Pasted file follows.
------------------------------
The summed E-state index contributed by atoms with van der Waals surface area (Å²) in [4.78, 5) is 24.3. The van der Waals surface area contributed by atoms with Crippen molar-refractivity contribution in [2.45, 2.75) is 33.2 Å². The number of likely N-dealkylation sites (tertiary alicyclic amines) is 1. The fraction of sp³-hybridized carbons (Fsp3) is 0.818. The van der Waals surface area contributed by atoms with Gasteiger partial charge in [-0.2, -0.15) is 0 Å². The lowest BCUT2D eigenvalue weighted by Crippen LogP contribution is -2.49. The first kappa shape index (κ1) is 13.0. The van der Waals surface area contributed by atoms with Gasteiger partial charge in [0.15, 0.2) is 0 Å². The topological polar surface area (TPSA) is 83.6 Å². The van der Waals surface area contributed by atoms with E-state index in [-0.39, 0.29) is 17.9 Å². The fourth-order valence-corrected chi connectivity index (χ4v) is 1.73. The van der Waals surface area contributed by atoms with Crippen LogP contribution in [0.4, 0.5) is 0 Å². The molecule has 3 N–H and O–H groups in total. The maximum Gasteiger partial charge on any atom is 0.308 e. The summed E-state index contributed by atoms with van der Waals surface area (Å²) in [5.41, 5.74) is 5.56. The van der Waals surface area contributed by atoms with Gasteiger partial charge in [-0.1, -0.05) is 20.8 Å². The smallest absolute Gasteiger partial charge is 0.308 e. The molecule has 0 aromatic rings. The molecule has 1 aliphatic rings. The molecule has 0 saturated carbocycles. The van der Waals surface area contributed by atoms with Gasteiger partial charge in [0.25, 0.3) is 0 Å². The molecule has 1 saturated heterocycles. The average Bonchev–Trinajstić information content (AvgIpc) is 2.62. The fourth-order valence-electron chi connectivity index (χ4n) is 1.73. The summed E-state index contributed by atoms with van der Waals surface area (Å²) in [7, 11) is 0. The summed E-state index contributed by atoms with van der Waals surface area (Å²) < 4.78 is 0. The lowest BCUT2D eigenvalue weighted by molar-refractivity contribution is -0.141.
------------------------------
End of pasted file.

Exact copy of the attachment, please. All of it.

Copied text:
The summed E-state index contributed by atoms with van der Waals surface area (Å²) in [4.78, 5) is 24.3. The van der Waals surface area contributed by atoms with Crippen molar-refractivity contribution in [2.45, 2.75) is 33.2 Å². The number of likely N-dealkylation sites (tertiary alicyclic amines) is 1. The fraction of sp³-hybridized carbons (Fsp3) is 0.818. The van der Waals surface area contributed by atoms with Gasteiger partial charge in [-0.2, -0.15) is 0 Å². The lowest BCUT2D eigenvalue weighted by Crippen LogP contribution is -2.49. The first kappa shape index (κ1) is 13.0. The van der Waals surface area contributed by atoms with Gasteiger partial charge in [0.15, 0.2) is 0 Å². The topological polar surface area (TPSA) is 83.6 Å². The van der Waals surface area contributed by atoms with E-state index in [-0.39, 0.29) is 17.9 Å². The fourth-order valence-corrected chi connectivity index (χ4v) is 1.73. The van der Waals surface area contributed by atoms with Crippen LogP contribution in [0.4, 0.5) is 0 Å². The molecule has 3 N–H and O–H groups in total. The maximum Gasteiger partial charge on any atom is 0.308 e. The summed E-state index contributed by atoms with van der Waals surface area (Å²) in [5.41, 5.74) is 5.56. The van der Waals surface area contributed by atoms with Gasteiger partial charge in [-0.1, -0.05) is 20.8 Å². The smallest absolute Gasteiger partial charge is 0.308 e. The molecule has 0 aromatic rings. The molecule has 1 aliphatic rings. The molecule has 0 saturated carbocycles. The van der Waals surface area contributed by atoms with Gasteiger partial charge in [0.25, 0.3) is 0 Å². The molecule has 1 saturated heterocycles. The average Bonchev–Trinajstić information content (AvgIpc) is 2.62. The fourth-order valence-electron chi connectivity index (χ4n) is 1.73. The summed E-state index contributed by atoms with van der Waals surface area (Å²) in [7, 11) is 0. The summed E-state index contributed by atoms with van der Waals surface area (Å²) < 4.78 is 0. The lowest BCUT2D eigenvalue weighted by molar-refractivity contribution is -0.141.